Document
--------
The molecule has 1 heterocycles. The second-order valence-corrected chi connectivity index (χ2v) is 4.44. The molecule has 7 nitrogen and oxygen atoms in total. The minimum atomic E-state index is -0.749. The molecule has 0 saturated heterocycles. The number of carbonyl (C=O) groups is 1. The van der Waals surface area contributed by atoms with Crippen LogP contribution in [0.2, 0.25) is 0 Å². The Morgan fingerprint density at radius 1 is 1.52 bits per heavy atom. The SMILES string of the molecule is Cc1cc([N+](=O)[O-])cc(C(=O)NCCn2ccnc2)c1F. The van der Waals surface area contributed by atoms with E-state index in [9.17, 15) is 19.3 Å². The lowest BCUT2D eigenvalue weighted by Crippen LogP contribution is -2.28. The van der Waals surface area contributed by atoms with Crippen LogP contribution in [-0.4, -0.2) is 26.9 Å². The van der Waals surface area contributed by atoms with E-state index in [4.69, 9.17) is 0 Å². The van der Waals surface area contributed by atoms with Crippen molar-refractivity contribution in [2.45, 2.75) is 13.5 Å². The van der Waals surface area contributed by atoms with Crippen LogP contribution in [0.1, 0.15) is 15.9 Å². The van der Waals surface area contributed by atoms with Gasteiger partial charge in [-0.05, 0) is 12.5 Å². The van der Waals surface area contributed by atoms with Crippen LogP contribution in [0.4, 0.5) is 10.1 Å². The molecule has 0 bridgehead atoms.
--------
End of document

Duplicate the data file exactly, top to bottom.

The molecule has 1 heterocycles. The second-order valence-corrected chi connectivity index (χ2v) is 4.44. The molecule has 7 nitrogen and oxygen atoms in total. The minimum atomic E-state index is -0.749. The molecule has 0 saturated heterocycles. The number of carbonyl (C=O) groups is 1. The van der Waals surface area contributed by atoms with Crippen LogP contribution in [0.2, 0.25) is 0 Å². The Morgan fingerprint density at radius 1 is 1.52 bits per heavy atom. The SMILES string of the molecule is Cc1cc([N+](=O)[O-])cc(C(=O)NCCn2ccnc2)c1F. The van der Waals surface area contributed by atoms with E-state index in [9.17, 15) is 19.3 Å². The lowest BCUT2D eigenvalue weighted by Crippen LogP contribution is -2.28. The van der Waals surface area contributed by atoms with Crippen LogP contribution in [-0.4, -0.2) is 26.9 Å². The van der Waals surface area contributed by atoms with E-state index in [4.69, 9.17) is 0 Å². The van der Waals surface area contributed by atoms with Crippen molar-refractivity contribution in [2.45, 2.75) is 13.5 Å². The van der Waals surface area contributed by atoms with Crippen LogP contribution in [0.1, 0.15) is 15.9 Å². The van der Waals surface area contributed by atoms with Gasteiger partial charge in [-0.05, 0) is 12.5 Å². The van der Waals surface area contributed by atoms with Crippen LogP contribution in [0.4, 0.5) is 10.1 Å². The molecule has 0 bridgehead atoms.